Ed Brayton jokes that O’Reilly should have invited him on to talk about it — he would have engaged in some merciless needling that would have annoyed the old windbag. It would have been nice, but no, no way was that going to happen; it would have been even better if David Silverman had been invited on…not only more appropriate, but Silverman is good at standing his ground and punching back. But no. O’Reilly brought on…

Chris Stedman.

He was awful. Well, from my perspective he was awful — O’Reilly seemed to think he was just wonderful, since Stedman was largely agreeing with him. O’Reilly showed part of the billboard, the bit where is it says “Who needs Christ during Christmas? Nobody,” and then cut away to O’Reilly asking Stedman what he thought about it. He replied that they were “not contributing to the destigmatization of atheists,” and later he said that he completely agreed, and he wanted “to see more of yes of atheism than the no of atheism.”

I can guess exactly how Silverman would have responded: by pointing out that the primary message of the billboard was the importance of this season as a family holiday, which certainly is the “yes of atheism”. Stedman either didn’t do his homework or was more interested in ingratiating himself with a far right blustering jerk, and decided instead to see if the snow tires on the bus could bounce over a few atheists.

O’Reilly was pulling his usual schtick, claiming that atheists are bitter, that they sue schools if they have the temerity to let a kid sing a Christmas carol, and whining that Macy’s department store brought in a Santa Claus and didn’t announce that it was Christmas. Why can’t those atheists just leave Christmas alone, he begged.

Most of these claims of atheists hating Christmas are lies, and the criticisms groups like the FFRF levy against schools and other state institutions aren’t that kids shouldn’t be allowed to pray or sing hymns if they want, but that these schools cannot selectively privilege only the Christian religion. Stedman was totally ineffective.

Further, when O’Reilly says “What I’m seeing here is an amazing amount of anger from atheists” and “I don’t really know what they are angry about”, when the angry ranter here is O’Reilly and the atheists aren’t expressing any anger at all, Stedman feebly goes along with it and agrees with the stupid host. I guess he’s hoping for a repeat invitation.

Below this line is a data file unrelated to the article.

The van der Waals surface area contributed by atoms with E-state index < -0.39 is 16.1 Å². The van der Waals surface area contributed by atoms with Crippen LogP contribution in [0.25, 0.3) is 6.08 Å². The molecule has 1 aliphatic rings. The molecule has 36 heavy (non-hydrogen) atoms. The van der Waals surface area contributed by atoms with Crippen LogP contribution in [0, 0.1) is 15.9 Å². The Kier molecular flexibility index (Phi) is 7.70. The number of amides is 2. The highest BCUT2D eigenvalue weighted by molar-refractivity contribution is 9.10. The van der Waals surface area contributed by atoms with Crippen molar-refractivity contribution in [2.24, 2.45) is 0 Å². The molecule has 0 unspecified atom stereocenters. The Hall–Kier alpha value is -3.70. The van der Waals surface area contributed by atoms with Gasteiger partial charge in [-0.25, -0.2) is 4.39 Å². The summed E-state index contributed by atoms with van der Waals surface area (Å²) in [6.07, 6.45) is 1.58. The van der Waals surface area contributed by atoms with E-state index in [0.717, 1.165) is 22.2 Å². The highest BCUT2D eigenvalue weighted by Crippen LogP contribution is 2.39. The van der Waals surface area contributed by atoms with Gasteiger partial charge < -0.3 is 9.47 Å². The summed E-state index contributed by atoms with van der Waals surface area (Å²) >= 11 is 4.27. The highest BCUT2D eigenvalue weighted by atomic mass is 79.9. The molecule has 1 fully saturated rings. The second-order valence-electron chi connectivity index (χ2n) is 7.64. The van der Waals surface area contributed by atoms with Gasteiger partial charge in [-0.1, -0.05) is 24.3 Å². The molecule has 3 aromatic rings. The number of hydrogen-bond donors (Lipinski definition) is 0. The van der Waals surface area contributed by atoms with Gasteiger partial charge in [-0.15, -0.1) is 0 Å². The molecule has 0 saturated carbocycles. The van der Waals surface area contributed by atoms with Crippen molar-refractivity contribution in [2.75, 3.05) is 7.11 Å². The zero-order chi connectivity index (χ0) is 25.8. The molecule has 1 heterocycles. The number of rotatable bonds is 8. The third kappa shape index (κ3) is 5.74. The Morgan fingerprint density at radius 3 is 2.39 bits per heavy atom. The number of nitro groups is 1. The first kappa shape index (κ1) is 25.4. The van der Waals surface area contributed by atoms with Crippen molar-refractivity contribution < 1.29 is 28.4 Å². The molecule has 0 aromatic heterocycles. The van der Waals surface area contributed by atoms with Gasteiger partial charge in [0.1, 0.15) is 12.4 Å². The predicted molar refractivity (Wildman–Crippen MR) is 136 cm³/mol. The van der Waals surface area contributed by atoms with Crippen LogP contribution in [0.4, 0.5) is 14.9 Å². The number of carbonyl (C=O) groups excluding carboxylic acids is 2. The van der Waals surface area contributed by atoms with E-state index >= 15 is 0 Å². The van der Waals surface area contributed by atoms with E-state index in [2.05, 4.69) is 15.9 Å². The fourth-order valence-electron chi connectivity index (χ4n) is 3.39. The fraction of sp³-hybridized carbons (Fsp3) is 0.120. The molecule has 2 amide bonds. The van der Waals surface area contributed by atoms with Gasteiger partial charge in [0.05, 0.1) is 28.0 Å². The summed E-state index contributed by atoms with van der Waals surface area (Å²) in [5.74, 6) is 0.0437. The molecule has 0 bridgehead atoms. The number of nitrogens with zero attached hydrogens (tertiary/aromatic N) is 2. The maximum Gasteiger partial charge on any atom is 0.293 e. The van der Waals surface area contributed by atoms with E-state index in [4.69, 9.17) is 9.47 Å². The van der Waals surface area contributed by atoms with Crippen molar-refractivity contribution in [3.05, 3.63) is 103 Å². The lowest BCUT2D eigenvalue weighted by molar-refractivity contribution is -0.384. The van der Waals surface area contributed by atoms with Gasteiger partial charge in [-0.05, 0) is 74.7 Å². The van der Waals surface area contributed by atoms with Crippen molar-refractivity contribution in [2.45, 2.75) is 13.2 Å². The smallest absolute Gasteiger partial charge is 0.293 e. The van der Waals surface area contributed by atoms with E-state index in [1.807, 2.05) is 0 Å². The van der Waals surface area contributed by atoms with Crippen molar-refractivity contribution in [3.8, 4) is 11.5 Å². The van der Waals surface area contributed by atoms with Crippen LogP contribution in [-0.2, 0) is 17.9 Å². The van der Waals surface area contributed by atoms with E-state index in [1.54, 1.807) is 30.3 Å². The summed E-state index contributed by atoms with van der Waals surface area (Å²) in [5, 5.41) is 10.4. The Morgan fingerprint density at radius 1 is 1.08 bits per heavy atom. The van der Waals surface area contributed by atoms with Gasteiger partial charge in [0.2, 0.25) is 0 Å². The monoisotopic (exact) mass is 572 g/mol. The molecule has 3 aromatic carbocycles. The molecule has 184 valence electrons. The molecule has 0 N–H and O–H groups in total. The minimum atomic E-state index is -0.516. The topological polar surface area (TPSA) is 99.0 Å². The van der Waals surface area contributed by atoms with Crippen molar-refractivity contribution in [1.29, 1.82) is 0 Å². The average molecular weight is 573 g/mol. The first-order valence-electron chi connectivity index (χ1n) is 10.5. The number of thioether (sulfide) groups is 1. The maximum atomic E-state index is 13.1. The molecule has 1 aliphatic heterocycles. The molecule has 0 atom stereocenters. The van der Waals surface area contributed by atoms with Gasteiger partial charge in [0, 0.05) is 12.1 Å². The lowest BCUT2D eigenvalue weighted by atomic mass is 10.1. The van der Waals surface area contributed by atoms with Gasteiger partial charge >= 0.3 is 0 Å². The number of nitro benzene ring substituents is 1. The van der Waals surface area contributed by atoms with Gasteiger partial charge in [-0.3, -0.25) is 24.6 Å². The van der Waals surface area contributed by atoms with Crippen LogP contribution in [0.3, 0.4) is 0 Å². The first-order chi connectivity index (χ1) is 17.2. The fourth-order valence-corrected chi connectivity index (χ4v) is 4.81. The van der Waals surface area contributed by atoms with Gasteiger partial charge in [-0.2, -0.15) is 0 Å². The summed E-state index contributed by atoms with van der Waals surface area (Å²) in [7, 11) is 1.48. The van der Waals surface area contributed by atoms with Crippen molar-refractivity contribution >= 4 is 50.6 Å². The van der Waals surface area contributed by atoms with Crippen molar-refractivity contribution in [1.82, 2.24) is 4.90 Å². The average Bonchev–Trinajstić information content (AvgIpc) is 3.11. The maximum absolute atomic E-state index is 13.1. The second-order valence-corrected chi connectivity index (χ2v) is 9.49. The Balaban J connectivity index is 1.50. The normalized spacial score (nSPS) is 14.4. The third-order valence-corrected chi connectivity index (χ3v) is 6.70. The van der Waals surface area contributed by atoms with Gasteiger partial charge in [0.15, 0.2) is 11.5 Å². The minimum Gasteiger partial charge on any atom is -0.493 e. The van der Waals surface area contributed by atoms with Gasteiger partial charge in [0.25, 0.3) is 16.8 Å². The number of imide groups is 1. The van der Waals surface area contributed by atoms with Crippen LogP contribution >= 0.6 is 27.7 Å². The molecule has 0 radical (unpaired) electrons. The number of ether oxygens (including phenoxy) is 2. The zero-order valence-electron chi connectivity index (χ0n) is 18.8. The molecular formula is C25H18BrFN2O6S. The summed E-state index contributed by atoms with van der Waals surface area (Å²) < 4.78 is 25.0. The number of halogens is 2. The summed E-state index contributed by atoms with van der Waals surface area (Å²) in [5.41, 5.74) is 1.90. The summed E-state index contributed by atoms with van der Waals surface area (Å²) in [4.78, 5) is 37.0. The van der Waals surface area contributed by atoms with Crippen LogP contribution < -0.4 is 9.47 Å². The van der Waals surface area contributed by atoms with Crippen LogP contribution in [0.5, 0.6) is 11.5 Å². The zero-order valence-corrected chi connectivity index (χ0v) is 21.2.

If Stedman and the Harvard Humanists want to put up a friendly, cheerful, unchallenging milquetoast sign, they are welcome to do so, and I won’t have a problem with it. I do have a big problem when a representative of the Harvard Humanists goes on the air to deny the righteous, forthright words of a less weasely organization, and when they are so ineffectual that they can’t even raise a word of rebuttal against the BS Bill O’Reilly lays on so thickly — familiar, tired BS that anyone going on the show ought to be prepared to slap down. It’s not as if he ambushed Stedman with a weird new claim.

Stedman is too feeble, and maybe Ed Brayton would be a touch too acerbic. If they can’t get Silverman to go on, may I recommend Rob Boston, instead? He wouldn’t let the bogosity fly by with a smile and a laugh. Anyone but Stedman.


I think I want these kids to handle O’Reilly.

O’Reilly and Stossel are really getting into the true spirit of Christmas

It’s all about kicking the freeloaders to the curb. O’Reilly only gives money to charities that hand the cash over directly to kids (what?), and Stossel demonstrates that panhandlers are all freeloaders because kind people would even give him money, a sure sign of moral bankruptcy.

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The good news is that John Stossel was so gleeful at getting $11 by sitting on a street corner, waving a cup, that he’s going to grow a beard to match his mustache, give up the journamalism he has been practicing, and squat on the street for his tax free income until he dies. It’s a big win for him: there’s more dignity in that than working for Fox News.

(via Kick!)

What’s it like to be a woman victim of assault?

Can you handle another slice of life? Here’s a story about a woman trying to report a sexual assault. Just from that description, you know it’s going to be full of triggers, so consider yourself warned.

It’s too bad it doesn’t name the city where this happens, because there’s a certain police department that really needs its staff better trained.